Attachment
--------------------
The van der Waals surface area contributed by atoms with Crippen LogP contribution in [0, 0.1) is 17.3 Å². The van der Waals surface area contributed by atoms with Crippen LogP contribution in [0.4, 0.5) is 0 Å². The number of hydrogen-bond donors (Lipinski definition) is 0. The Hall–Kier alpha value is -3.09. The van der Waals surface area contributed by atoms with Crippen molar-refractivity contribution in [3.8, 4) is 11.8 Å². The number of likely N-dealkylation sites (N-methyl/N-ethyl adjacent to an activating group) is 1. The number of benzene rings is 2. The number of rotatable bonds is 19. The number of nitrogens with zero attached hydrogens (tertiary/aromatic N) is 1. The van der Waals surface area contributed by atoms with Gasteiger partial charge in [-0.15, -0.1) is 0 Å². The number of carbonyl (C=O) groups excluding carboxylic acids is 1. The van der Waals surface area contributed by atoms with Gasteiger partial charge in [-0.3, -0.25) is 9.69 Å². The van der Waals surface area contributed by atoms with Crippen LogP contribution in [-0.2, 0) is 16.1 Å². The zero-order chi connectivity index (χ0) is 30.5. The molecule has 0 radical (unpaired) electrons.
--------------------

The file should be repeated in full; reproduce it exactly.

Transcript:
The van der Waals surface area contributed by atoms with Crippen LogP contribution in [0, 0.1) is 17.3 Å². The van der Waals surface area contributed by atoms with Crippen LogP contribution in [0.4, 0.5) is 0 Å². The number of hydrogen-bond donors (Lipinski definition) is 0. The Hall–Kier alpha value is -3.09. The van der Waals surface area contributed by atoms with Crippen molar-refractivity contribution in [3.8, 4) is 11.8 Å². The number of likely N-dealkylation sites (N-methyl/N-ethyl adjacent to an activating group) is 1. The number of benzene rings is 2. The number of rotatable bonds is 19. The number of nitrogens with zero attached hydrogens (tertiary/aromatic N) is 1. The van der Waals surface area contributed by atoms with Gasteiger partial charge in [-0.15, -0.1) is 0 Å². The number of carbonyl (C=O) groups excluding carboxylic acids is 1. The van der Waals surface area contributed by atoms with Gasteiger partial charge in [-0.3, -0.25) is 9.69 Å². The van der Waals surface area contributed by atoms with Crippen LogP contribution in [-0.2, 0) is 16.1 Å². The zero-order chi connectivity index (χ0) is 30.5. The molecule has 0 radical (unpaired) electrons.